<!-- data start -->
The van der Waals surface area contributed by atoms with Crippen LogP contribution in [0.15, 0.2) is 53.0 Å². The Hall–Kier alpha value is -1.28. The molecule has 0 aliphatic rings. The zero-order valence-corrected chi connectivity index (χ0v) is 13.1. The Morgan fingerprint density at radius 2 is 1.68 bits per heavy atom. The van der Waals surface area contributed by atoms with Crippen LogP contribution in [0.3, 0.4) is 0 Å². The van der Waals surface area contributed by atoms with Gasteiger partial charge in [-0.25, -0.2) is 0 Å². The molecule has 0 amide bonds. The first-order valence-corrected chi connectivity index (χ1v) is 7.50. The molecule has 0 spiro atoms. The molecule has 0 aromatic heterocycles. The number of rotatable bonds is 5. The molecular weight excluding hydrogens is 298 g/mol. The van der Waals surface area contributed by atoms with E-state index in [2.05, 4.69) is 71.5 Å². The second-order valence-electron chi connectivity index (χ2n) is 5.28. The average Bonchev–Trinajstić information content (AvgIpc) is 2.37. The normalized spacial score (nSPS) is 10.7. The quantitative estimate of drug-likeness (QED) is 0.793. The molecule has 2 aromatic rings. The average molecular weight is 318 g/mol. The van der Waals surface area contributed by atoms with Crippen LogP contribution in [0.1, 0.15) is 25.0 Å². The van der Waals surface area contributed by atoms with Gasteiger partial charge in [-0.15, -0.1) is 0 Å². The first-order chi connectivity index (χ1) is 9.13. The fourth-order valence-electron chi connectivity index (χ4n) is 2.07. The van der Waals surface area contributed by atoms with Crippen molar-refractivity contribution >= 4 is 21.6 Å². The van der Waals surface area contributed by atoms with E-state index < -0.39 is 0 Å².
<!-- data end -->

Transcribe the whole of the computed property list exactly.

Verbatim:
The van der Waals surface area contributed by atoms with Crippen LogP contribution in [0.15, 0.2) is 53.0 Å². The Hall–Kier alpha value is -1.28. The molecule has 0 aliphatic rings. The zero-order valence-corrected chi connectivity index (χ0v) is 13.1. The Morgan fingerprint density at radius 2 is 1.68 bits per heavy atom. The van der Waals surface area contributed by atoms with Crippen LogP contribution in [0.3, 0.4) is 0 Å². The van der Waals surface area contributed by atoms with Gasteiger partial charge in [-0.25, -0.2) is 0 Å². The molecule has 0 amide bonds. The first-order valence-corrected chi connectivity index (χ1v) is 7.50. The molecule has 0 spiro atoms. The molecule has 0 aromatic heterocycles. The number of rotatable bonds is 5. The molecular weight excluding hydrogens is 298 g/mol. The van der Waals surface area contributed by atoms with E-state index in [2.05, 4.69) is 71.5 Å². The second-order valence-electron chi connectivity index (χ2n) is 5.28. The average Bonchev–Trinajstić information content (AvgIpc) is 2.37. The normalized spacial score (nSPS) is 10.7. The quantitative estimate of drug-likeness (QED) is 0.793. The molecule has 2 aromatic rings. The average molecular weight is 318 g/mol. The van der Waals surface area contributed by atoms with Crippen LogP contribution in [0.1, 0.15) is 25.0 Å². The van der Waals surface area contributed by atoms with Gasteiger partial charge in [-0.15, -0.1) is 0 Å². The first-order chi connectivity index (χ1) is 9.13. The fourth-order valence-electron chi connectivity index (χ4n) is 2.07. The van der Waals surface area contributed by atoms with Crippen molar-refractivity contribution >= 4 is 21.6 Å². The van der Waals surface area contributed by atoms with E-state index < -0.39 is 0 Å².